Previous work has proposed that computational modelling of social systems is composed of two primary streams of research: systems sociology, which is focused on the generation of social theory; and social simulation, which focuses on the study of real-world social systems. Here we argue that the social simulation stream stands to benefit from recent methodological and theoretical advances in demography. Demography has long been an empirically focused discipline focused primarily on mathematical modelling; however, agent-based simulation have proven influential of late as demographers seek to link individual-level behaviours to macro-level
patterns. Here we characterise this shift as a move toward system-based modelling, a paradigm in which the scientific object of interest is neither the individual nor the population, but rather the interactions between them. We first describe the four successive paradigms of demography: the period, cohort, event-history and multilevel perspectives. Then we examine how system-based modelling can assist demographers with several major challenges: overcoming complexity in social research; reducing uncertainty; and enhancing theoretical foundations. We propose that this new paradigm can enhance the broader study of populations via social simulation.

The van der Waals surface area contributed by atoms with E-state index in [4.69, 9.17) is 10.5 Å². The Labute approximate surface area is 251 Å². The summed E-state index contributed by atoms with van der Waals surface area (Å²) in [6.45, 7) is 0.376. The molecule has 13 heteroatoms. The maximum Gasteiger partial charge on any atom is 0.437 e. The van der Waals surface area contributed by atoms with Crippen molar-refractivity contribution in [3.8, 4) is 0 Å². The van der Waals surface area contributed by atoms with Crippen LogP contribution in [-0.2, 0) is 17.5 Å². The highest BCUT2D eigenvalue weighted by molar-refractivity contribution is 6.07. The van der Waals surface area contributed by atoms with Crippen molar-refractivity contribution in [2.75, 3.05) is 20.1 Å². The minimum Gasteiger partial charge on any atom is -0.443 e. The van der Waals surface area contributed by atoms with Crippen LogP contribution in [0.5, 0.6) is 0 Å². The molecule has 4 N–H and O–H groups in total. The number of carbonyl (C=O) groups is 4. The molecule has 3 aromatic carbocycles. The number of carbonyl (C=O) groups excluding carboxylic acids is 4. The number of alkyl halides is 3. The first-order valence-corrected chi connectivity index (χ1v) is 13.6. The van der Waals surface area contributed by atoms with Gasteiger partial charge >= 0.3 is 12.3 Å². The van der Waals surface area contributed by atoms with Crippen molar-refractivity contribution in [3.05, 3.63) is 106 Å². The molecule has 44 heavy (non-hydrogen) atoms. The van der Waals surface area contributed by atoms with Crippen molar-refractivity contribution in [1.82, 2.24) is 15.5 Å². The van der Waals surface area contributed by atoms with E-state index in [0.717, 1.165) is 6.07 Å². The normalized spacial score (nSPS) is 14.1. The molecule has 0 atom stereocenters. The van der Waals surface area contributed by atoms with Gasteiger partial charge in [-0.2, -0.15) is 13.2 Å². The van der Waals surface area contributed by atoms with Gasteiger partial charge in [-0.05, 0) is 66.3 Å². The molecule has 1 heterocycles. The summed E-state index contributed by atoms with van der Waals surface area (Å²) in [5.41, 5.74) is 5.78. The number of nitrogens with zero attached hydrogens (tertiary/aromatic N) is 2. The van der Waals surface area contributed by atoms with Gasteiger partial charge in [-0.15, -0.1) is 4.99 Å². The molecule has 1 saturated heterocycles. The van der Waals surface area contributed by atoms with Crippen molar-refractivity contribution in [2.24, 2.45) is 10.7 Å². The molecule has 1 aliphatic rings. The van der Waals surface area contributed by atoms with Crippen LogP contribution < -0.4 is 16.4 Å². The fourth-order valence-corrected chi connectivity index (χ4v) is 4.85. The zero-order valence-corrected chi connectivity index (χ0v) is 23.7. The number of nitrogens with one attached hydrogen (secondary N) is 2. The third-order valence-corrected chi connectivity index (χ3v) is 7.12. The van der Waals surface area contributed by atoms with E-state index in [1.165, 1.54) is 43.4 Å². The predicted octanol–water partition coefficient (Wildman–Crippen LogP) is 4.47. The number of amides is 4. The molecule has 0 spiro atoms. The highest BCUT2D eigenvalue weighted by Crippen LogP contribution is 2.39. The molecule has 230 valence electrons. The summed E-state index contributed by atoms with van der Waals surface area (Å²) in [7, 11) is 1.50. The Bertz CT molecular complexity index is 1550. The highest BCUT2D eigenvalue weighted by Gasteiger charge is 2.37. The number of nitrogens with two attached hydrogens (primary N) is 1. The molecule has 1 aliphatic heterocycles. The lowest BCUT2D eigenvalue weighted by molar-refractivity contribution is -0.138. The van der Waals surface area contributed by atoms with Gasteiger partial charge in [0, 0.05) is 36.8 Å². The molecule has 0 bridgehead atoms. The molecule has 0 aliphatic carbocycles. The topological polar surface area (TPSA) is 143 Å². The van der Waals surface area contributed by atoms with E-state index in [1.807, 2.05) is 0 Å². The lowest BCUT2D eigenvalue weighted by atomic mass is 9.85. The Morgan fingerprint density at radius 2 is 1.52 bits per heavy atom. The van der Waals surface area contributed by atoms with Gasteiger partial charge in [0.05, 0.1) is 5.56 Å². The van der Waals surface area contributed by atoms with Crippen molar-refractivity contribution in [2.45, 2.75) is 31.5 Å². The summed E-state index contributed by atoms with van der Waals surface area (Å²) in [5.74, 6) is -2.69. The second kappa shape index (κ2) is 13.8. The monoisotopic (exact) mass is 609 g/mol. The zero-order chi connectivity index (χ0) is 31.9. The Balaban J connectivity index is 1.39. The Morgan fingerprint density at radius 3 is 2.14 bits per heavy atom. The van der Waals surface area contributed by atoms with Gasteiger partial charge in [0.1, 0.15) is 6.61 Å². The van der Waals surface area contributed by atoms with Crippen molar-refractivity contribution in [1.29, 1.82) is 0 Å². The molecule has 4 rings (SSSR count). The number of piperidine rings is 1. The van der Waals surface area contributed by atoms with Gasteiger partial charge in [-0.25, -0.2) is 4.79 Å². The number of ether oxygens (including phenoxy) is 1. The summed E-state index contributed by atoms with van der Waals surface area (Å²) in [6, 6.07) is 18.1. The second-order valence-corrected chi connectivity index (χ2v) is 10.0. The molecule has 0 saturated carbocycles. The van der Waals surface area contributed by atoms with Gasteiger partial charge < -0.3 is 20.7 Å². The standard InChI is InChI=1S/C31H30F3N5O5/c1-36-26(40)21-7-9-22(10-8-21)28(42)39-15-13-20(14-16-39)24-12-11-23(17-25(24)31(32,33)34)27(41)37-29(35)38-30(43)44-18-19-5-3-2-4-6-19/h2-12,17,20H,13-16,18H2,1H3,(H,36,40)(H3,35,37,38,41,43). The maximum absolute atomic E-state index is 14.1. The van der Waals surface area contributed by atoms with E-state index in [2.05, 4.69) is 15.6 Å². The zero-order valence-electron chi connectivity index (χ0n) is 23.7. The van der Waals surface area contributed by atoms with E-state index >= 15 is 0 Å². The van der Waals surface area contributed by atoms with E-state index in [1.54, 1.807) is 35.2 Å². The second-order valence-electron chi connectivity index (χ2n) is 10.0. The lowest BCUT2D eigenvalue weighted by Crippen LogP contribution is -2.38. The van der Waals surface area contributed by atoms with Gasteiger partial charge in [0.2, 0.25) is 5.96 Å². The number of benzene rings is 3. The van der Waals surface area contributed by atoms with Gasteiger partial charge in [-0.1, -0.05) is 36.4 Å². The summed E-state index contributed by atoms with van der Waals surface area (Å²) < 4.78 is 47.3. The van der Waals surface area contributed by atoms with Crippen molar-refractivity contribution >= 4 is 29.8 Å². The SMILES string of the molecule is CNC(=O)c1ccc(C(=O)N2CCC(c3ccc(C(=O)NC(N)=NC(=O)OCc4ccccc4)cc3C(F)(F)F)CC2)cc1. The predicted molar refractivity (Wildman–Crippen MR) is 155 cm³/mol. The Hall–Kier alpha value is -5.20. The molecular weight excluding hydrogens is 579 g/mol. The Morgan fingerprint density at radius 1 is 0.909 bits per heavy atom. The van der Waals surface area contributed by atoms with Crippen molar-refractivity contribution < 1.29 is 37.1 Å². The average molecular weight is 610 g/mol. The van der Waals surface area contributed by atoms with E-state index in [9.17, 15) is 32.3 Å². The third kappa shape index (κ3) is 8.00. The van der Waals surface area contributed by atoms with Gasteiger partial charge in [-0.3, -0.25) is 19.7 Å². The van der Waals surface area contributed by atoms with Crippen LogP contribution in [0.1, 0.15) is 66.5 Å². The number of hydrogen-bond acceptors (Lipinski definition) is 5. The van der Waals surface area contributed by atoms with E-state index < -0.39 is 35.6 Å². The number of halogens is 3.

I’ll upload the full paper once the final corrected version is done and submitted.  The conference proceedings will be open-access in MIT Press.

Hope to see some of you in NYC!

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Article forthcoming in Revue Quetelet

As you may have seen in a previous post I was involved in two submissions to the recent Chaire Quetelet Seminar at the Université catholique de Louvain.  Our paper titled “Are the four Baconian Idols still alive in Demography?” has now been accepted to the Revue Quetelet journal after passing peer review, and should appear soon once we do some minor revisions.

Unfortunately I was unable to attend the actual seminar at the time due to UK visa problems, but I heard from my colleagues that it was a very successful and stimulating event.  I should note that all three of my co-authors speak French, so I suspect the French-language portions of the seminar would have been much more difficult for me, but still I trust their feedback 🙂

I’m very pleased to be involved in such stimulating papers and to be publishing for the first time in a bilingual English/French journal!  Please do click the paper title to read our submitted version for now, and look forward to our revised version which will then appear in Revue Quetelet later this year.